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Program Information
 Remi Broulin, Kim Howells, Monty Python, Douglas Valentine, John Perkins (reading)
 Unwelcome Guests Collective  
 For non-profit use only.
 Non-commmercial Sampling Plus 
 No Advisories - program content screened and verified.
This time, we continue the theme from episode 746, which highlighted how "enemy images" reduce people's ability to empathize and to make objective judgments, as opposed to a clear focus on observable reality. We look at a word which since 1979 has become the basis of innumerable laws, but which lacks a legal definition. Professor Remi Broulin describes the findings of his research into the multiple meanings of the word "terrorism", and Robin Upton declares that, like the "war on terror", he will only use such a loaded invoker of enemy images, if at all, inside double quotes.
Thanks to Palestine Studies TV for the interview of Remi Broulin. Bonnie Faulkner for the interview of Douglas Valentine. Thanks to John Perkins for his inspiring audiobook.
Another episode in our series on how "enemy images" can corrupt our perceptions and quiet our inner moral compass, frustrating our natural tendency for empathy and mutual understanding. This time we focus on the word "terrorism", beloved by commercially-controlled media but for which the US government has said there is not point even trying to agree a globally agreed definition. Did you know that this word was hardly used by US presidents until late 1983, after which point it became a common feature, even applied retroactively to explain historical events which when they happened were not described as "terrorism"? Did you know that the US Pentagon was unimpressed by claims from the executive branch that "terrorists" posed any significant threat, or that the US has come to use the word "terrorism" in ways consistent with its use by Israel, including a rejection of "moral equivalence" - the idea that the same rules should apply to all sides in a conflict: i.e. that whether a course of action is defined as "terrorism" should not depend who does it. A 2012 recording of Professor Remi Broulin should provide answers to these questions. His introductory observation that "if a state is involved directly or indirectly in an act of terrorism, then it's not an act of terrorism"' echoes an idea we first touched upon in episode 706.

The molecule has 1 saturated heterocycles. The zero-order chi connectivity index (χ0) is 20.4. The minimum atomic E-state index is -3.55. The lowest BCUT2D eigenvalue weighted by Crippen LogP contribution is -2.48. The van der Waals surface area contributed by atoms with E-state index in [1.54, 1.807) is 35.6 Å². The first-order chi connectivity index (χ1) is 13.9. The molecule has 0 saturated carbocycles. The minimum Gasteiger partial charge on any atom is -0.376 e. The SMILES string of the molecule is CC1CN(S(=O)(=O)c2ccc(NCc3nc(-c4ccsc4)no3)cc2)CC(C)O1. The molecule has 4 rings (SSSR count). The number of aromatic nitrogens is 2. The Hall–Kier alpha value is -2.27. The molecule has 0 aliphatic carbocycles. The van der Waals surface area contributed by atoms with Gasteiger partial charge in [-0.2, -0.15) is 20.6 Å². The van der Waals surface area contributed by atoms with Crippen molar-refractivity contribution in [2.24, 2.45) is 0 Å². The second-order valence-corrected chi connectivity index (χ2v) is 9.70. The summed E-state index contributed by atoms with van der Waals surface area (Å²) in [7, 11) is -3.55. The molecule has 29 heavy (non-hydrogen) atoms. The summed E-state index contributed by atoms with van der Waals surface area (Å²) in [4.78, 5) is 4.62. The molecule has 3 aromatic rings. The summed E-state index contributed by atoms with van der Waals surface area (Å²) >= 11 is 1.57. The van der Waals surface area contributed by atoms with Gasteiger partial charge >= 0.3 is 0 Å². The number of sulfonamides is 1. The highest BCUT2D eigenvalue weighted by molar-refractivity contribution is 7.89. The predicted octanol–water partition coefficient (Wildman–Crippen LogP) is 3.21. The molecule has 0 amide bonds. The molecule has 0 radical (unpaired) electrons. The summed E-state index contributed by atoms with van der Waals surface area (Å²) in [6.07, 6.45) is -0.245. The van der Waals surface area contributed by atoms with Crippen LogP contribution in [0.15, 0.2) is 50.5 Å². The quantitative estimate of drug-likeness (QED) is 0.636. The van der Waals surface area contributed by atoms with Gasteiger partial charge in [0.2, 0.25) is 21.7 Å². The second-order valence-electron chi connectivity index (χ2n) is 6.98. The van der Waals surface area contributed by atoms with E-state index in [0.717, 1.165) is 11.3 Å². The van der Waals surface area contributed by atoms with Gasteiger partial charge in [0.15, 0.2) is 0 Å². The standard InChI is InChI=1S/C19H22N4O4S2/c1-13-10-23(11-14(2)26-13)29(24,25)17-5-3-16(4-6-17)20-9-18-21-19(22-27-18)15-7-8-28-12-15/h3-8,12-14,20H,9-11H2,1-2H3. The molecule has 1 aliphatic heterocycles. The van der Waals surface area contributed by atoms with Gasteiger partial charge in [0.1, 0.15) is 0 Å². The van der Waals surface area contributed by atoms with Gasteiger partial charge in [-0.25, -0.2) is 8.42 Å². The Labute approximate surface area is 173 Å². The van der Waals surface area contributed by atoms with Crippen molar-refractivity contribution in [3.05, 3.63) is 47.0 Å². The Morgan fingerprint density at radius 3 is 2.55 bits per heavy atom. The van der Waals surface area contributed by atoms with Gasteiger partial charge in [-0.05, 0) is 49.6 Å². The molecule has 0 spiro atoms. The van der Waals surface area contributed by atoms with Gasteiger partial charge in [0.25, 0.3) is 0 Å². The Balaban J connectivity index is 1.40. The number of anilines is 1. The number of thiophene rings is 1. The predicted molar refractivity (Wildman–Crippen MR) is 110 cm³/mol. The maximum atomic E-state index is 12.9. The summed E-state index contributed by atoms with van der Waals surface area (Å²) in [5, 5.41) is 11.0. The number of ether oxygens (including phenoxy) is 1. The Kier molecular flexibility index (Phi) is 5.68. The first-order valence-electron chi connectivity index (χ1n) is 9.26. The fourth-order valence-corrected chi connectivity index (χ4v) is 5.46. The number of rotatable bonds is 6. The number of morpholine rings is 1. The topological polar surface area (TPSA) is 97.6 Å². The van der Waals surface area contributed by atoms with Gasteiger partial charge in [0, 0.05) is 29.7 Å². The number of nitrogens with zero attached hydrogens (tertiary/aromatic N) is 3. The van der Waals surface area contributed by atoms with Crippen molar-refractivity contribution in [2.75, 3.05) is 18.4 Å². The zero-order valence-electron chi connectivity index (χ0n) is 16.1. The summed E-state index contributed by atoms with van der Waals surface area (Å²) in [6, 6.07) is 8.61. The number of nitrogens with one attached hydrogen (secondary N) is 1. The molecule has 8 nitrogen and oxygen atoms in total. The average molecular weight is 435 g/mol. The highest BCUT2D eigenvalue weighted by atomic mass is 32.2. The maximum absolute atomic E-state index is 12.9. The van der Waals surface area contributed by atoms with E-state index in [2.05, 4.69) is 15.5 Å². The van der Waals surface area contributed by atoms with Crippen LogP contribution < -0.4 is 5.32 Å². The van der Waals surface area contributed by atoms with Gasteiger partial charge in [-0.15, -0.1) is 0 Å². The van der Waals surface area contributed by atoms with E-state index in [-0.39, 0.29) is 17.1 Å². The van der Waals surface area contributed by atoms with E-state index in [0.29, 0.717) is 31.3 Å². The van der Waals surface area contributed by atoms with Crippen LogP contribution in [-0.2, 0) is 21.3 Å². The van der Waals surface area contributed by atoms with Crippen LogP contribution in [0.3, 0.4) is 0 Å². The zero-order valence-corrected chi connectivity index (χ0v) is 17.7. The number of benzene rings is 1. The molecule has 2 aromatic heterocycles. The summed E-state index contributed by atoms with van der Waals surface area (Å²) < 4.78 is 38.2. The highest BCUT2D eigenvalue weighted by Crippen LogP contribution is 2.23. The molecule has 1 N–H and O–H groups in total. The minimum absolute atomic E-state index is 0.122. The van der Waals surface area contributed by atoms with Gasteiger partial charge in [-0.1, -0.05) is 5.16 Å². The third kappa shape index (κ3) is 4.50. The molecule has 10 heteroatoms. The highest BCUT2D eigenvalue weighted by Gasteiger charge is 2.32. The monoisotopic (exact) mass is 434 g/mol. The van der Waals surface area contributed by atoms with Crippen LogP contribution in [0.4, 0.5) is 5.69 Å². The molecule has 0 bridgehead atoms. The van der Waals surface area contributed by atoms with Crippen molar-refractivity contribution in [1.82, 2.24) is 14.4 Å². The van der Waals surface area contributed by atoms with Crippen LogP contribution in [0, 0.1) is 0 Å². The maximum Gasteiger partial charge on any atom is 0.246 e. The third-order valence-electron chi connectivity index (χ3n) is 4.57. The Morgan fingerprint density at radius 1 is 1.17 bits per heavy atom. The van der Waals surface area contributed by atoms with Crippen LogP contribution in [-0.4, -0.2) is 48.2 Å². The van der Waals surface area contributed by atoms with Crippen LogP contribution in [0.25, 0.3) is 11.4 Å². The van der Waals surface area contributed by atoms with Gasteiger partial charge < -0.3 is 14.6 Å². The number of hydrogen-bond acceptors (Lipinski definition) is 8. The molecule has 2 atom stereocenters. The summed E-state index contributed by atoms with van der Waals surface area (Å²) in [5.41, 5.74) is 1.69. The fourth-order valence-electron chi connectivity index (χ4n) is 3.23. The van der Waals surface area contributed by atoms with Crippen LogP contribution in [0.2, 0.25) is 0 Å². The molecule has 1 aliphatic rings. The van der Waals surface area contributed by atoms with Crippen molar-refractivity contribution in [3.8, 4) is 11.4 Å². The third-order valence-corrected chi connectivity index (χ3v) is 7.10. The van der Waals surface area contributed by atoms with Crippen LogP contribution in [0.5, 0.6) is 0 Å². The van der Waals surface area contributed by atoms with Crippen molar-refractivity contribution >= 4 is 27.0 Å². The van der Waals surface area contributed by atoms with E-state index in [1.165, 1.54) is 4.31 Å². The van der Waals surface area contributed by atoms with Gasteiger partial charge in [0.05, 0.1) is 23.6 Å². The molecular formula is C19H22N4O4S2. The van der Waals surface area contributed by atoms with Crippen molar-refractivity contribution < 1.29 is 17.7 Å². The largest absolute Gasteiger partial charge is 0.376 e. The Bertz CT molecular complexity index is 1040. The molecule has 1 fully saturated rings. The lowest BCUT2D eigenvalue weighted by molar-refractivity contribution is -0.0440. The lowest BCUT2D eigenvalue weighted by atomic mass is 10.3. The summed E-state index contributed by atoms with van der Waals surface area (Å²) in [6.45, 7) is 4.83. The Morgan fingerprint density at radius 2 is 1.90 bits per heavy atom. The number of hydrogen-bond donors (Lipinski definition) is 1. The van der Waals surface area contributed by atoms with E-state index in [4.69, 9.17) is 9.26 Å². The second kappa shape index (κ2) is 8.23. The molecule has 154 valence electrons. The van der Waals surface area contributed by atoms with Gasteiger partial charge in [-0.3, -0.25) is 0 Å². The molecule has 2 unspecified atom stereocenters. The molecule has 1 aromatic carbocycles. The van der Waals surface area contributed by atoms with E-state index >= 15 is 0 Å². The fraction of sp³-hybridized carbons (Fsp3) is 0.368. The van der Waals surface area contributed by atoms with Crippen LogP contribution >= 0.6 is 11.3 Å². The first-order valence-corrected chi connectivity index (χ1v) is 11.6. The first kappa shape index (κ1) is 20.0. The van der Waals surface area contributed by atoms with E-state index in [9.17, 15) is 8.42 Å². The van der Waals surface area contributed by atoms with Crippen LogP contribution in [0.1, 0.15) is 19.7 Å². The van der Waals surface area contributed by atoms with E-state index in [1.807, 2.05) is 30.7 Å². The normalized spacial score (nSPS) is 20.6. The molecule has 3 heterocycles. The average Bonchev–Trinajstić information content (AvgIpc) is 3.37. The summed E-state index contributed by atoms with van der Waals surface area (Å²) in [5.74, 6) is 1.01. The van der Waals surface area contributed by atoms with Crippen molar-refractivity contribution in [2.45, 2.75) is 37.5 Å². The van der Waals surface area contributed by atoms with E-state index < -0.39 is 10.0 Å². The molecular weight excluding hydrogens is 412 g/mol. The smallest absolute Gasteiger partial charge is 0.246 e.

We begin with a 5 minute echo of the corporate media dialogue surrounding the enemy image of the "Muslim terrorist", a 2015 interview of Kim Howells, a former chair of the UK Parliamentary Committee which has nominal oversight of the UK's intelligence agencies (MI5, MI6 and GCHQ). His interviewer stated that "We're all on that side of the debate about what to do about terrorism, we all want more done" and in response asks "Do you want to feel liberated enough to allow your children to walk down the street as they've done for generations, or are you so worried about them that you're going to demand very special protection so that they're not murdered on the streets by some religious fanatic. That is something society has got to decide on." This, together with analysis of an article on the use of entrapment in creating terrorists forms the introduction to our main speaker, Professor Remi Broulin. His hour long interview from 2012 lightened slightly mid-way by The Mosquito Hunters, a short sketch from Monty Python's flying circus.

We conclude with a pair of contrasting character studies. Firstly, a section from Guns And Butter in which Douglas Valentine gives a thumbnail sketch of Douglas Lawler whose idealism and inner sense of morality lead him to join the CIA and then try (and fail) to blow the whistle on rape and murder during the Vietnam War - instead, he was kicked out of the agency... perhaps. Finally, we hear from John Perkins, another American whose idealism lead him to begin a secret career. He gives an account of his thoughts and feelings at the first point in his life when he began to seriously doubt whether he was indeed one of the 'good guys', whether the delivery of foreign aid was in fact mainly (or ever) altruistic, or whether it was just a new veneer on the all too familiar bu$ine$$ of empire.
I am pleased to see a lot of people using quotes for the "war on terror". If you wish to show your resistance to the concept of "terrorism", I encourage you to use it only in double quotes from now on, as we do at Wikispooks!

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01:59:00 English 2017-04-24
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